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South Korean President Park Geun-hye said on Monday there would be strong and swift military response to any North Korean provocation without regard to political consequences, after Pyongyang said at the weekend it was entering a state of war with its rival.
I believe this is what they call a powder keg....with a mess of lose powder down the sides and across the floor. It sounds like a big spark could spiral up real quick at this point.
Will China stand behind Pyongyang to the end, or will Beijing acquiesce, if not assist, to Seoul’s bid for Korean unification on its own terms? In the event of radical regime change or collapse of state authority in the DPRK, will China “standby and do nothing” because of possible policy paralysis in Beijing, or will the PLA move in to establish a “buffer zone,” perhaps 20-30 miles inside North Korea, or will China move in, possibly, in a big way, in order “to restore its lost territory and re-establish its sovereignty” over the northern part of the Korean peninsula? In the case of an emergency, will China try to orchestrate an outright takeover of the North, possibly as a Chinese “protectorate,” or will Beijing be more predisposed to set up a remotely-controlled “puppet regime” in Pyongyang with one or some of the relatives of the new North Korean leadership residing in Beijing along more traditional lines? Whatever happens in Korea, it is likely to be messy and tumultuous, and, if history offers any guidance at all, one should suppose that Korea is likely to go the way China will go. Hence, the world should watch out for the Chinese.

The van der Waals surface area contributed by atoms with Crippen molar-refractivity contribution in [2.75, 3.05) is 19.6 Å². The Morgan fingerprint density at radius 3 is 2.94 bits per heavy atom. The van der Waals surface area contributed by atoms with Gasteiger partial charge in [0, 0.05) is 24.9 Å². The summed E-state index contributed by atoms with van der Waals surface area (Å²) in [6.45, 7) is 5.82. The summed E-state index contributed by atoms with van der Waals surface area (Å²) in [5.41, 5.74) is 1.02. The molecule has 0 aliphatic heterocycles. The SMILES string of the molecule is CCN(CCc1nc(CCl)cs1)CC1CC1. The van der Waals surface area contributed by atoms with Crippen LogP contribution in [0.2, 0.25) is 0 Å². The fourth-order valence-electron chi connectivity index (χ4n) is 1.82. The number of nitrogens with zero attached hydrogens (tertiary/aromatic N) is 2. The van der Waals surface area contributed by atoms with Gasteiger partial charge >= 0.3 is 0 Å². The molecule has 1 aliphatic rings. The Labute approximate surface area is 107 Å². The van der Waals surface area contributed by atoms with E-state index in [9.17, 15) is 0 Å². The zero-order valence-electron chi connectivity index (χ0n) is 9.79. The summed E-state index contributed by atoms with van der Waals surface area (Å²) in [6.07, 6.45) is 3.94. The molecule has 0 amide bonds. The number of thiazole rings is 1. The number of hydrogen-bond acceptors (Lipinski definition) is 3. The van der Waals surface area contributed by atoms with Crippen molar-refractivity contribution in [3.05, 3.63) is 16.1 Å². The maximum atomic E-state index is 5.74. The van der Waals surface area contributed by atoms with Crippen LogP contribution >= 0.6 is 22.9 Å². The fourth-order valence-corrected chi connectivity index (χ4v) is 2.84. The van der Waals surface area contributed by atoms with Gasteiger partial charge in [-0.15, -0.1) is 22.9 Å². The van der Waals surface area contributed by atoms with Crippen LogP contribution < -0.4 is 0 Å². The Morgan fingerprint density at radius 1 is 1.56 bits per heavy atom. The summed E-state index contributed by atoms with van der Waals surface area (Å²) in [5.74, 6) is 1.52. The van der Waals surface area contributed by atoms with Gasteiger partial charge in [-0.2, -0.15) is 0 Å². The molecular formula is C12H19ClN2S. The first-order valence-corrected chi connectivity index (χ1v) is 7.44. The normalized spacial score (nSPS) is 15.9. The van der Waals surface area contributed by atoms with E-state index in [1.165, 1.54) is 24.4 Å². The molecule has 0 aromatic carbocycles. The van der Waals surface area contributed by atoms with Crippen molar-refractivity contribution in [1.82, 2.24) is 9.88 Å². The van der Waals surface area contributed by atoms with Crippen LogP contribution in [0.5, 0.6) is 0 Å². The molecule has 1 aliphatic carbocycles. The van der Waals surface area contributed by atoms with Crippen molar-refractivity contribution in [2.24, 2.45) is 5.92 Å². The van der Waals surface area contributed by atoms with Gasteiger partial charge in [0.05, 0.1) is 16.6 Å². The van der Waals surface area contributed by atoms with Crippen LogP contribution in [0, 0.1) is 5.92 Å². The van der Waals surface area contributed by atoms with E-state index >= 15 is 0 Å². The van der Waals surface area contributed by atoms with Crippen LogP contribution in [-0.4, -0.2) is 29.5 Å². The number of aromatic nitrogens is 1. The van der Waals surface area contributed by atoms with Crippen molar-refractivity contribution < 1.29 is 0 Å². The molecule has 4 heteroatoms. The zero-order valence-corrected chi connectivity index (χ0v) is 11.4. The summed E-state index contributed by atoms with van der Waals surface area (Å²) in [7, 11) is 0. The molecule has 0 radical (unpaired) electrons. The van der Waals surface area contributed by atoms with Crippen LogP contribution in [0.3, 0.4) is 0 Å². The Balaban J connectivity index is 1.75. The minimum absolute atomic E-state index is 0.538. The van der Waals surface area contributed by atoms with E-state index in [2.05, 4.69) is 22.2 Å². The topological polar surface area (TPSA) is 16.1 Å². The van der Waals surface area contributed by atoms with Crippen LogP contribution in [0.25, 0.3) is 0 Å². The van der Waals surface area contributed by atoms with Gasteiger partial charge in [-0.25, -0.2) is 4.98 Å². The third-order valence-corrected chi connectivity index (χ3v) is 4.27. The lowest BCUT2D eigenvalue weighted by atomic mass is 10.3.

These newly surfaced tensions have complicated foreign policy decisions within the ranks of Beijing's new leadership, ushered in at the beginning of 2013, as high-level discussions between China and North Korea have stalled since December 2012.
According to the "2012 report on structure of bases" published by the U.S. Defense Department last year, the number of the U.S. forces in south Korea increased nearly 11 000 troops in September 2009.
Many latest war hardware including at least 160 Bradley armored cars, over 120 M1-A2 Abrams new type heavy tanks, 83 anti-mine special cars and 24 F-16 fighter bombers were additionally deployed in the U.S. forces in south Korea from 2011 to 2012.
This year the U.S. seeks to reintroduce into south Korea the 23rd chemical battalion which was withdrawn in 2004, double AH-64D Apache helicopter squadrons and reinforce Patriot missile forces.
The U.S. forces in south Korea have been reinforced by troops equal to one division in one to two years. The U.S. is mulling steadily introducing ultra-modern war hardware into it. This is a very dangerous move to ignite a nuclear war on the Korean Peninsula at any cost.
The U.S. together with the south Korean puppet forces is busy staging the Key Resolve and Foal Eagle war maneuvers against the DPRK with nuclear submarines, B-52, B-2A and other strategic weapons involved, openly revealing its attempt to mount a nuclear attack on the DPRK.
Meanwhile, it is prodding the puppet warmongers into military provocations, vociferating about the "plan for jointly countering the provocation of a local war".edit on 1-4-2013 by Senduko because: (no reason given)